Maintaining pharmaceutical manufacturing facilities (Part 1): Finding the sweet spot

September 18, 2019 Doyle Johnson

Over-maintaining a facility offers maximum reliability. Under-maintaining it yields long-term reliability issues. Can you meet halfway?


Owners and managers of pharmaceutical manufacturing properties have always faced challenges in keeping facilities current amidst evolving industry standards, manufacturing and product technologies, and regulations. But the pace of facility depreciation has heightened in recent years due to:

  • Products shifting away from small-molecule treatment toward biological products, those that treat rare diseases, or (even more recently) personalized immunotherapies.
  • Changes in manufacturing technologies away from large, permanent vessels toward plastic, single-use equipment.
  • Greater use of automation and electronic databases, with faster obsolescence than the simpler, more manual control and data systems they are replacing.
  • Increased emphasis on cost management, which encourages the continued use of and reduced investment in outdated facilities.

Proper maintenance is key to maximizing the value of these facilities. Over-maintaining a facility provides maximum reliability, but it comes with a cost. On the flip side, under-maintaining facilities yields cost savings but long-term reliability problems.

The key is to find that sweet spot where maintenance spending is just enough to prevent major failures but is not wasted on excessive effort. For a facility owner or manager, there are ways to get closer to that maintenance sweet spot.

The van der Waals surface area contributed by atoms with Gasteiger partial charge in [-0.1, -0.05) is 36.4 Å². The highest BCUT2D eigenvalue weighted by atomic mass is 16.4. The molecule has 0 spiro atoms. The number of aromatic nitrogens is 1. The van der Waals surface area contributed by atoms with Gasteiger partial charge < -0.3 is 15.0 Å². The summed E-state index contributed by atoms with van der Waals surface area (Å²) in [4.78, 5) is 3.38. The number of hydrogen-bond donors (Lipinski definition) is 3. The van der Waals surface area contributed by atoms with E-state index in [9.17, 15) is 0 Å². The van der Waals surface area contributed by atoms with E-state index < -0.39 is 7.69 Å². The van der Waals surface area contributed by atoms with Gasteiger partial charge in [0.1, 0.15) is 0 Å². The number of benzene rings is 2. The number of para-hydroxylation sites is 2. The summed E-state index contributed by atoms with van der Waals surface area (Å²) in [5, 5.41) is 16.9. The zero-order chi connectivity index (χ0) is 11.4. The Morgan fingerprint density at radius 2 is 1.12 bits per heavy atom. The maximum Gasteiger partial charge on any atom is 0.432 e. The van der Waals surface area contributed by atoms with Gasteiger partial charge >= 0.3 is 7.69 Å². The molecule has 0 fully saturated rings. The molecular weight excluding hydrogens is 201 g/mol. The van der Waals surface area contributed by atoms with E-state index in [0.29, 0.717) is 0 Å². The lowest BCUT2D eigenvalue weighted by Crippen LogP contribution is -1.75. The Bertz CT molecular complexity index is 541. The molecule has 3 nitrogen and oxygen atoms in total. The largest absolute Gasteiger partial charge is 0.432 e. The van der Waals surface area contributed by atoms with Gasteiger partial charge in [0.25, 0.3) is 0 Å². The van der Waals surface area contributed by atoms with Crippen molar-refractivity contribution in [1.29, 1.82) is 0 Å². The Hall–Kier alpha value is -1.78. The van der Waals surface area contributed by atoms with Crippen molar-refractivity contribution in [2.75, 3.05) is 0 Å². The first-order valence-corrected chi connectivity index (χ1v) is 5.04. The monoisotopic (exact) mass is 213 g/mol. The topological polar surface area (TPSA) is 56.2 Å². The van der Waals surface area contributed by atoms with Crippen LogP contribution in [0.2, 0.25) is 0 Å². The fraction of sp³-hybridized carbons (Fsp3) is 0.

The 6:1 ratio for maintenance

John Day, a plant manager at Alumax (later acquired by Alcoa), studied this dilemma in 1997 and found that the ideal ratio of preventive maintenance to corrective maintenance (PM:CM) is 6:1. If you have more PM work requests you are over-maintaining the facility, and if you have fewer PM work requests you are managing more reactive work requests.

CM work is always more expensive than PM work because it is unplanned and frequently takes away from production time, whereas PM work can be planned around the needs of the production plant. CM work also incurs investigation costs (e.g., Why did this failure occur? Was the product impacted? Which batches?) and must be carefully documented in the regulated pharmaceutical environment. The 6:1 ratio was as true at the Alumax plant in 1997 as it is in today’s pharmaceutical plants, if not more so.

It’s important to note, though, that lack of PM does not immediately result in more CM—it takes time for the results to show up as increasing equipment repair needs. This is one reason that we often see under-maintained facilities. The local management can take credit for cost savings in the short term and often move on to other plants before the equipment starts breaking down, leaving a ticking time bomb for the next management group to deal with. This is especially true with facilities that have outsourced their maintenance. Since the motivation for outsourcing maintenance is to reduce costs, the parties involved are driven to do exactly that.



Consider a typical outsourced maintenance contract. There may be three areas of priority defined in the contract:

  1. The good manufacturing practice (GMP) production and lab areas responsible for producing and testing the pharmaceutical product. The quality of the product is directly impacted by much of the equipment in these areas.
  2. The non-GMP support areas, which contain mostly utilities to support GMP areas. HVAC, electrical panels, and other indirect impact equipment are in these areas.
  3. Amenity areas that have no impact on product quality, such as office and cafeteria spaces.

_q_tweetable:The motivation for outsourcing maintenance is to reduce costs, so the parties involved become motivated to do exactly that._q_A contract is often set up for a three-year period, with a fixed fee, and some allowance for replacement of major equipment items that may fail during the contract period. It is not uncommon to set up the contract to reward performance in each of these three areas in different ways.